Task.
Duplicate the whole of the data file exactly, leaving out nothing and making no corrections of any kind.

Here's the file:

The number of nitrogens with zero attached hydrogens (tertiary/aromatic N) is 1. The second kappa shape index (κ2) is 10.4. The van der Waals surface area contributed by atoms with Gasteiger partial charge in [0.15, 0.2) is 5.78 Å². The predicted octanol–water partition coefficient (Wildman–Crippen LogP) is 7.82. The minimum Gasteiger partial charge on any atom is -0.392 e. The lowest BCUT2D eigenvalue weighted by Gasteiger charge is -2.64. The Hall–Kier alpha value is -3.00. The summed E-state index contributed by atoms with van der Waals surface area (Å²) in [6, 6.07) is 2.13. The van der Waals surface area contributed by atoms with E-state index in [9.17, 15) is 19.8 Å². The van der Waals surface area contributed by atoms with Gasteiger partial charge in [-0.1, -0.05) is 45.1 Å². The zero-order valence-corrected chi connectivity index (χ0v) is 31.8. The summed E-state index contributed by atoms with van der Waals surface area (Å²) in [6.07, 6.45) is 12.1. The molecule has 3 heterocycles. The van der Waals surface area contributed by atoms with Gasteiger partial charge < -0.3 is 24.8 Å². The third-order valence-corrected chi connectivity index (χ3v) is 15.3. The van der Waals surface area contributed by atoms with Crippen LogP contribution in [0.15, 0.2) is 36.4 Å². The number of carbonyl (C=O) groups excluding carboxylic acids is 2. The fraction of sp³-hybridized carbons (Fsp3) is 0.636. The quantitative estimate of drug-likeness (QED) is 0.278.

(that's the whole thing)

The number of nitrogens with zero attached hydrogens (tertiary/aromatic N) is 1. The second kappa shape index (κ2) is 10.4. The van der Waals surface area contributed by atoms with Gasteiger partial charge in [0.15, 0.2) is 5.78 Å². The predicted octanol–water partition coefficient (Wildman–Crippen LogP) is 7.82. The minimum Gasteiger partial charge on any atom is -0.392 e. The lowest BCUT2D eigenvalue weighted by Gasteiger charge is -2.64. The Hall–Kier alpha value is -3.00. The summed E-state index contributed by atoms with van der Waals surface area (Å²) in [6, 6.07) is 2.13. The van der Waals surface area contributed by atoms with E-state index in [9.17, 15) is 19.8 Å². The van der Waals surface area contributed by atoms with Gasteiger partial charge in [-0.1, -0.05) is 45.1 Å². The zero-order valence-corrected chi connectivity index (χ0v) is 31.8. The summed E-state index contributed by atoms with van der Waals surface area (Å²) in [6.07, 6.45) is 12.1. The molecule has 3 heterocycles. The van der Waals surface area contributed by atoms with Gasteiger partial charge < -0.3 is 24.8 Å². The third-order valence-corrected chi connectivity index (χ3v) is 15.3. The van der Waals surface area contributed by atoms with Crippen LogP contribution in [0.15, 0.2) is 36.4 Å². The number of carbonyl (C=O) groups excluding carboxylic acids is 2. The fraction of sp³-hybridized carbons (Fsp3) is 0.636. The quantitative estimate of drug-likeness (QED) is 0.278.